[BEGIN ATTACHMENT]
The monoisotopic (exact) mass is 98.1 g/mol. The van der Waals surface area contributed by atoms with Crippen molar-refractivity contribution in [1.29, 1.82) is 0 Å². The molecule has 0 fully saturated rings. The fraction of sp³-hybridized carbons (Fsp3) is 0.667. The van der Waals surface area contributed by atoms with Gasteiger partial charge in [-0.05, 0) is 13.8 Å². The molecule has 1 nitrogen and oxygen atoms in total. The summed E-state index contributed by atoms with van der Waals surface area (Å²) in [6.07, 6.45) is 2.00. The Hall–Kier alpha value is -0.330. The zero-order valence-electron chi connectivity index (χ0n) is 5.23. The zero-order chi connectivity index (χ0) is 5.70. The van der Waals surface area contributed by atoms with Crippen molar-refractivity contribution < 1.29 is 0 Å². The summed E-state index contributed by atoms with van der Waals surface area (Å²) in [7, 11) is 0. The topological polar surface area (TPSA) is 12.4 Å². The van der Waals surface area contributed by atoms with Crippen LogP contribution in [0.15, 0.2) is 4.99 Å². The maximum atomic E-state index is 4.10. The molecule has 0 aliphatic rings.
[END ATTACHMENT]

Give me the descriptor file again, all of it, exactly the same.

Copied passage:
The monoisotopic (exact) mass is 98.1 g/mol. The van der Waals surface area contributed by atoms with Crippen molar-refractivity contribution in [1.29, 1.82) is 0 Å². The molecule has 0 fully saturated rings. The fraction of sp³-hybridized carbons (Fsp3) is 0.667. The van der Waals surface area contributed by atoms with Gasteiger partial charge in [-0.05, 0) is 13.8 Å². The molecule has 1 nitrogen and oxygen atoms in total. The summed E-state index contributed by atoms with van der Waals surface area (Å²) in [6.07, 6.45) is 2.00. The Hall–Kier alpha value is -0.330. The zero-order valence-electron chi connectivity index (χ0n) is 5.23. The zero-order chi connectivity index (χ0) is 5.70. The van der Waals surface area contributed by atoms with Crippen molar-refractivity contribution < 1.29 is 0 Å². The summed E-state index contributed by atoms with van der Waals surface area (Å²) in [7, 11) is 0. The topological polar surface area (TPSA) is 12.4 Å². The van der Waals surface area contributed by atoms with Crippen LogP contribution in [0.15, 0.2) is 4.99 Å². The maximum atomic E-state index is 4.10. The molecule has 0 aliphatic rings.